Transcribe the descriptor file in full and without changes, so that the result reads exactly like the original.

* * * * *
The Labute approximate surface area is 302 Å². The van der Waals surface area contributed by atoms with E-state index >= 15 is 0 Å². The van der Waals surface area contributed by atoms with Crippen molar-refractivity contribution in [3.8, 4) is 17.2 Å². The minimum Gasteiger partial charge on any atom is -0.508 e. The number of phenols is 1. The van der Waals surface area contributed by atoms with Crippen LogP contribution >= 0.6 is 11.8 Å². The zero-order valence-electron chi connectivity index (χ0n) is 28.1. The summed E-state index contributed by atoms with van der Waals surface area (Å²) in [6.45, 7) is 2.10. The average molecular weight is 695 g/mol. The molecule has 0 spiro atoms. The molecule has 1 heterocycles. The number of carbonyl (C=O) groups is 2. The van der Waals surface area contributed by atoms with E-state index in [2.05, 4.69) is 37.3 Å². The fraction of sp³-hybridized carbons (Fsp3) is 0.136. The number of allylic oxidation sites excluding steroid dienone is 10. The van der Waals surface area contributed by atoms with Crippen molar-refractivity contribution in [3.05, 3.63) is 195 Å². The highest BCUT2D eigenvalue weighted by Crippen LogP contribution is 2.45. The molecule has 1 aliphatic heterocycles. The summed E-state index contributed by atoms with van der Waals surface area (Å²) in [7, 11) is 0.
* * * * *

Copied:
The Labute approximate surface area is 302 Å². The van der Waals surface area contributed by atoms with E-state index >= 15 is 0 Å². The van der Waals surface area contributed by atoms with Crippen molar-refractivity contribution in [3.8, 4) is 17.2 Å². The minimum Gasteiger partial charge on any atom is -0.508 e. The number of phenols is 1. The van der Waals surface area contributed by atoms with Crippen LogP contribution >= 0.6 is 11.8 Å². The zero-order valence-electron chi connectivity index (χ0n) is 28.1. The summed E-state index contributed by atoms with van der Waals surface area (Å²) in [6.45, 7) is 2.10. The average molecular weight is 695 g/mol. The molecule has 0 spiro atoms. The molecule has 1 heterocycles. The number of carbonyl (C=O) groups is 2. The van der Waals surface area contributed by atoms with E-state index in [2.05, 4.69) is 37.3 Å². The fraction of sp³-hybridized carbons (Fsp3) is 0.136. The number of allylic oxidation sites excluding steroid dienone is 10. The van der Waals surface area contributed by atoms with Crippen molar-refractivity contribution in [3.05, 3.63) is 195 Å². The highest BCUT2D eigenvalue weighted by Crippen LogP contribution is 2.45. The molecule has 1 aliphatic heterocycles. The summed E-state index contributed by atoms with van der Waals surface area (Å²) in [7, 11) is 0.